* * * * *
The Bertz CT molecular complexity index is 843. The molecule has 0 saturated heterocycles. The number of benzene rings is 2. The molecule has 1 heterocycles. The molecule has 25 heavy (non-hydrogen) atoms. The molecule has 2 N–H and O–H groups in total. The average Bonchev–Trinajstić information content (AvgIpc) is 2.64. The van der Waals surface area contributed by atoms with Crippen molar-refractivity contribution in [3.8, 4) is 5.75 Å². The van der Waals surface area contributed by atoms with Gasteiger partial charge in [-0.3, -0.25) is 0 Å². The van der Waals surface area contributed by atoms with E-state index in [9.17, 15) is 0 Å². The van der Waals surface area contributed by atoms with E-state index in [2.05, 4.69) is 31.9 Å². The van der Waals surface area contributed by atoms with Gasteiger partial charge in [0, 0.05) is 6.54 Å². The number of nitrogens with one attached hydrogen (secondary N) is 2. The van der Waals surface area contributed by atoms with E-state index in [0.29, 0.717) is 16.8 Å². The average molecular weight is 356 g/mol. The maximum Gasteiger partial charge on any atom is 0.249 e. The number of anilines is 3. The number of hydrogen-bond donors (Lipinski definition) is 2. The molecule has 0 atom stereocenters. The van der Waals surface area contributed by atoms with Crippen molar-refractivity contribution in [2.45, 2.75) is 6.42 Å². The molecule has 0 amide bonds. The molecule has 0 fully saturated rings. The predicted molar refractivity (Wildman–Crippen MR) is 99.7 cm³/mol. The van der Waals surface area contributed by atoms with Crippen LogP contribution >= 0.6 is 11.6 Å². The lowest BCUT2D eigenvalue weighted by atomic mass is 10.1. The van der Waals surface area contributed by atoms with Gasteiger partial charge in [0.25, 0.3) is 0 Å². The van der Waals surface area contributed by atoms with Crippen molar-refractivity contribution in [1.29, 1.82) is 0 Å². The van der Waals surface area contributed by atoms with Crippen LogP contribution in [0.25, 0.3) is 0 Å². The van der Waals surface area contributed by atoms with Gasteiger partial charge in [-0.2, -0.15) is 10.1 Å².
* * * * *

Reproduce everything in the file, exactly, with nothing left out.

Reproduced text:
The Bertz CT molecular complexity index is 843. The molecule has 0 saturated heterocycles. The number of benzene rings is 2. The molecule has 1 heterocycles. The molecule has 25 heavy (non-hydrogen) atoms. The molecule has 2 N–H and O–H groups in total. The average Bonchev–Trinajstić information content (AvgIpc) is 2.64. The van der Waals surface area contributed by atoms with Crippen molar-refractivity contribution in [3.8, 4) is 5.75 Å². The van der Waals surface area contributed by atoms with Gasteiger partial charge in [-0.3, -0.25) is 0 Å². The van der Waals surface area contributed by atoms with E-state index in [9.17, 15) is 0 Å². The van der Waals surface area contributed by atoms with E-state index in [2.05, 4.69) is 31.9 Å². The van der Waals surface area contributed by atoms with Gasteiger partial charge in [0, 0.05) is 6.54 Å². The number of nitrogens with one attached hydrogen (secondary N) is 2. The van der Waals surface area contributed by atoms with E-state index in [0.29, 0.717) is 16.8 Å². The average molecular weight is 356 g/mol. The maximum Gasteiger partial charge on any atom is 0.249 e. The number of anilines is 3. The number of hydrogen-bond donors (Lipinski definition) is 2. The molecule has 0 atom stereocenters. The van der Waals surface area contributed by atoms with Crippen molar-refractivity contribution in [2.45, 2.75) is 6.42 Å². The molecule has 0 amide bonds. The molecule has 0 fully saturated rings. The predicted molar refractivity (Wildman–Crippen MR) is 99.7 cm³/mol. The van der Waals surface area contributed by atoms with Crippen LogP contribution >= 0.6 is 11.6 Å². The lowest BCUT2D eigenvalue weighted by atomic mass is 10.1. The van der Waals surface area contributed by atoms with Gasteiger partial charge in [0.25, 0.3) is 0 Å². The van der Waals surface area contributed by atoms with Crippen molar-refractivity contribution in [1.29, 1.82) is 0 Å². The van der Waals surface area contributed by atoms with Crippen LogP contribution in [0.25, 0.3) is 0 Å². The van der Waals surface area contributed by atoms with Gasteiger partial charge in [-0.2, -0.15) is 10.1 Å².